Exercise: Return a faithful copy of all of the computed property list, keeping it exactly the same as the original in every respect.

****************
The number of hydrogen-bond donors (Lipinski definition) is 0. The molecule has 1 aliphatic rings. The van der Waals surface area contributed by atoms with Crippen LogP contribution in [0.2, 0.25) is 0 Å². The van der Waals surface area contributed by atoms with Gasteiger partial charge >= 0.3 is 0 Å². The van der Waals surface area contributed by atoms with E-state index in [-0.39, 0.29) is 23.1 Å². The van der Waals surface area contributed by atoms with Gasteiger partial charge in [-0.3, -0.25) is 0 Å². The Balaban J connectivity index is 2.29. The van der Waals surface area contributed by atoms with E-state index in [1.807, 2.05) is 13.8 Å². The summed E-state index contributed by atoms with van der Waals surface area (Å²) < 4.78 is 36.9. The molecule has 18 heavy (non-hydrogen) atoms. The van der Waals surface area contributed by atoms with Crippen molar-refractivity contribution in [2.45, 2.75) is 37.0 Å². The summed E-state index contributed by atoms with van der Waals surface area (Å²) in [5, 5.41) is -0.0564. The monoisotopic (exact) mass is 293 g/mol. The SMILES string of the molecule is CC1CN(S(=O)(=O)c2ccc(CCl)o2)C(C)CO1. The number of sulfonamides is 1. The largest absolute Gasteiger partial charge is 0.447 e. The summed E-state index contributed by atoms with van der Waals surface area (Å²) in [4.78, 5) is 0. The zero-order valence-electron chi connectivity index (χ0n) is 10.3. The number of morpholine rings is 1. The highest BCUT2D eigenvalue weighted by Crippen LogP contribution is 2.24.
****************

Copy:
The number of hydrogen-bond donors (Lipinski definition) is 0. The molecule has 1 aliphatic rings. The van der Waals surface area contributed by atoms with Crippen LogP contribution in [0.2, 0.25) is 0 Å². The van der Waals surface area contributed by atoms with Gasteiger partial charge >= 0.3 is 0 Å². The van der Waals surface area contributed by atoms with E-state index in [-0.39, 0.29) is 23.1 Å². The van der Waals surface area contributed by atoms with Gasteiger partial charge in [-0.3, -0.25) is 0 Å². The Balaban J connectivity index is 2.29. The van der Waals surface area contributed by atoms with E-state index in [1.807, 2.05) is 13.8 Å². The summed E-state index contributed by atoms with van der Waals surface area (Å²) < 4.78 is 36.9. The molecule has 18 heavy (non-hydrogen) atoms. The van der Waals surface area contributed by atoms with Crippen molar-refractivity contribution in [2.45, 2.75) is 37.0 Å². The summed E-state index contributed by atoms with van der Waals surface area (Å²) in [5, 5.41) is -0.0564. The monoisotopic (exact) mass is 293 g/mol. The SMILES string of the molecule is CC1CN(S(=O)(=O)c2ccc(CCl)o2)C(C)CO1. The number of sulfonamides is 1. The largest absolute Gasteiger partial charge is 0.447 e. The summed E-state index contributed by atoms with van der Waals surface area (Å²) in [4.78, 5) is 0. The zero-order valence-electron chi connectivity index (χ0n) is 10.3. The number of morpholine rings is 1. The highest BCUT2D eigenvalue weighted by Crippen LogP contribution is 2.24.